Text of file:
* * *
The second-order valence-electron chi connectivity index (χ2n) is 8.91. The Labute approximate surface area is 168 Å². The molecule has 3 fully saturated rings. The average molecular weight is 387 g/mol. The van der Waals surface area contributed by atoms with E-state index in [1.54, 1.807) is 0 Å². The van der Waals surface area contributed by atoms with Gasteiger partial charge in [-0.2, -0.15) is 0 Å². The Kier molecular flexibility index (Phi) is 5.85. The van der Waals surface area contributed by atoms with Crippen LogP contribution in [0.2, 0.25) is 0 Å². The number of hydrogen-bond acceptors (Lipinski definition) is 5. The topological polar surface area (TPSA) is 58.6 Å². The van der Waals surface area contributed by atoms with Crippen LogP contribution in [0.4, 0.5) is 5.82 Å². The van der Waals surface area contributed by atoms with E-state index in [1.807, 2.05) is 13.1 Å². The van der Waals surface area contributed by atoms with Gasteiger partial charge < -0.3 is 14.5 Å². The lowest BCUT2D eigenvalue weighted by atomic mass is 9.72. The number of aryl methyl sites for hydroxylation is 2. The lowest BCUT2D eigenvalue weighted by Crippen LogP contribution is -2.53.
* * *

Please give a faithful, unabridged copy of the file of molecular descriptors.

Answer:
The second-order valence-electron chi connectivity index (χ2n) is 8.91. The Labute approximate surface area is 168 Å². The molecule has 3 fully saturated rings. The average molecular weight is 387 g/mol. The van der Waals surface area contributed by atoms with E-state index in [1.54, 1.807) is 0 Å². The van der Waals surface area contributed by atoms with Gasteiger partial charge in [-0.2, -0.15) is 0 Å². The Kier molecular flexibility index (Phi) is 5.85. The van der Waals surface area contributed by atoms with Crippen LogP contribution in [0.2, 0.25) is 0 Å². The number of hydrogen-bond acceptors (Lipinski definition) is 5. The topological polar surface area (TPSA) is 58.6 Å². The van der Waals surface area contributed by atoms with Crippen LogP contribution in [0.4, 0.5) is 5.82 Å². The van der Waals surface area contributed by atoms with E-state index in [1.807, 2.05) is 13.1 Å². The van der Waals surface area contributed by atoms with Gasteiger partial charge < -0.3 is 14.5 Å². The lowest BCUT2D eigenvalue weighted by atomic mass is 9.72. The number of aryl methyl sites for hydroxylation is 2. The lowest BCUT2D eigenvalue weighted by Crippen LogP contribution is -2.53.